Which is how I learned that you can plunge the Aventador into a quick third-gear corner on a trailing throttle to kill any incipient understeer, and then go as sideways as you could reasonably want at the exit. All very amusing and helped by brilliantly lucid and unfashionably slow steering. It’s a lot less good at tighter turns, where I found more understeer than I liked or expected.

The other disappointment is the gearbox. It’s fine if a little sluggish if you leave the car in Sport mode, but the moment you select ‘Corsa’ for track work, the shifts become harsh to the point of violence. Lamborghini calls this ’emotional’ shifting. I call it pointless.

I wish I could tell what it was like on the wide-open road for I suspect strongly the Aventador will shine there even better than it did on the track. The V12, for instance, is quieter than I expected — which is both good and bad — while the ride in Street mode seemed very good from what I could tell on the track.

Lamborghini is very pleased with the Aventador, and so it should be. Some 1100 people have placed orders without driving it, accounting for the next 18 months of production. It’s hard to see them being disappointed. It’s far more civilised than the Murcielago, yet substantially more savage too. What more could you want from a modern Lamborghini?

And let’s not dwell for long on the probability that the new McLaren would put the Aventador to the sword around the track. That’s not what a Lamborghini is about. It is not and was never intended to be the world’s quickest car in that environment: instead it’s a sound-and-vision celebration of supercar excess, a piece of pure automotive sculpture and theatre. It’s all about the sense of occasion, and if you don’t like that, you won’t like this. If you do, you will. And I do. Very much.

Engine: 6.5-litre petrol, V12
Top Speed: 217mph
Price: £247,000
Power: 691bhp at 8250rpm
Fuel/co2: 16.4mpg, 398g/km


Land Rover Evoque SD4
For over three years, ever since it first dropped the jaw of every person at the 2008 Detroit Motor Show, one question has hung like the sword of Damocles over the head of the Range Rover Evoque. Could it possibly be as good as it looked? Now, after a brief but illuminating drive around Land Rover’s test track, it seems the answer is probably not.

Then again, to deliver fully on the promise of those looks it would need to be a landmark; in fact, it is merely outstanding. It will be available with either petrol or diesel power, three or five doors, twoor four-wheel drive, and with prices starting a little under £28,000, almost £4000 more than the entrylevel BMW X1.

Equipped with four-wheel drive and the electronically controlled damping option, the manual diesel Evoque offers a compelling blend of comfort and fun. The handling in general and the steering in particular set new standards for both the class and Land Rover. It is poised and precise even under provocation, yet when you ease off the gas it rides better than a full-sized Range Rover. But powerful though the 2.2-litre engine is, its audible diesel clatter will surprise anyone expecting Range Rover levels of sophistication, even if its performance and economy are broadly competitive.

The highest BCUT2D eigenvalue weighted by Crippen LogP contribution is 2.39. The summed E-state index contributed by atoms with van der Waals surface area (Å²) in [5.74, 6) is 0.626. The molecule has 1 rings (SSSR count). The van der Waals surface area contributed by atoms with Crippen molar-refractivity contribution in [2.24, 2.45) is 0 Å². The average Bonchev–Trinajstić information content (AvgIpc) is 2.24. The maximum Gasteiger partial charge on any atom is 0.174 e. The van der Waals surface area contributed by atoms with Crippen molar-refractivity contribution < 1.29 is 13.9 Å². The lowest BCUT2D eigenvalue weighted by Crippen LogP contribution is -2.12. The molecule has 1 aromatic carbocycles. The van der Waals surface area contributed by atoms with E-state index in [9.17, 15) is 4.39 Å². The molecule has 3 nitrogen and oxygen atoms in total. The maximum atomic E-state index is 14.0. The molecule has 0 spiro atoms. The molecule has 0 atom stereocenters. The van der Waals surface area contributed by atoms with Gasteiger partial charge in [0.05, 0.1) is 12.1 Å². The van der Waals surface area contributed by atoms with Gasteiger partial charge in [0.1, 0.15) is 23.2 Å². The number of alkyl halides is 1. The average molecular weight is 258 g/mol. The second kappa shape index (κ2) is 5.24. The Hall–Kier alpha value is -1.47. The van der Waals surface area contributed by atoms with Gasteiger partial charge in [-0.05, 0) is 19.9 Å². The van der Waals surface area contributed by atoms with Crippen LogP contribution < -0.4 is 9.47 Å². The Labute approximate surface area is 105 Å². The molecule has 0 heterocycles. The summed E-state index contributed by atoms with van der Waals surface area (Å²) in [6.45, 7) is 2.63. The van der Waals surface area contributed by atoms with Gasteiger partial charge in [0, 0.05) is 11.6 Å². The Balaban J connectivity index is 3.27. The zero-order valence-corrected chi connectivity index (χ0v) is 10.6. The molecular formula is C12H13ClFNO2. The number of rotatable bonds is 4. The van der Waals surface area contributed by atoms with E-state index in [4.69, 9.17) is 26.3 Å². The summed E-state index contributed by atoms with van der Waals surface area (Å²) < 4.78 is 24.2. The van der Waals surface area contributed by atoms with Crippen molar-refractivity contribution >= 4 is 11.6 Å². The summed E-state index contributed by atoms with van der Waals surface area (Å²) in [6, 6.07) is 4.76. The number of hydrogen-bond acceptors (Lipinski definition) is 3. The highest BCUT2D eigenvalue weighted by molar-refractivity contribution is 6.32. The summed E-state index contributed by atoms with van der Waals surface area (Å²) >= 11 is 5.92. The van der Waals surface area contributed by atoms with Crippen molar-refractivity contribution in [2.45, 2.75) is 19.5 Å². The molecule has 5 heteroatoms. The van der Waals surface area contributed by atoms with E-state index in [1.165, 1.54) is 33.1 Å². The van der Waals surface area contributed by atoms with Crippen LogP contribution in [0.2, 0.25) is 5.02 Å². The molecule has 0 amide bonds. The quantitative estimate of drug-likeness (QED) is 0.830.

Nor is the petrol engine entirely convincing, despite boasting an additional 50bhp. Though performance is strong, the engine itself is rather characterless and not helped by being only available with a six-speed automatic gearbox which is less quick and slick than you’d like. It is likely this transmission will soon be replaced by a state-of-the-art eight-speed item that should be well worth waiting for.

But despite appearances, the Evoque should not be mistaken for an impractical fashion accessory. The interior is sufficiently spacious for young families, yet because the car is actually shorter than a Ford Focus, the exterior is compact enough to make sense for those living on crowded city streets. And while the cabin lacks the ultimate opulence of larger Range Rovers, it’s still a higher quality environment than you’ll find in any rival, and offers a dazzling array of options from an 825 watt 17-speaker Meridian stereo to an exterior camera system that provides an effective bird’s eye view around the car as well as self parking. These latter options should be seriously considered by potential Evoque purchasers, as visibility through the rear screen is extremely limited.

By any standards, let alone those of the perpetually underachieving soft-roader class, the Evoque is a fine car. True, its power units are no more than adequate, but neither this nor its ambitious price seem likely to prevent it transforming Land Rover’s sales around the world.

Engine: 2.2 litres, four cylinders
Top Speed: 124mph
Price: £29,700 (SD4 model)
Power: 188bhp at 4000rpm
Fuel/co2: 50.2mpg, 149g/km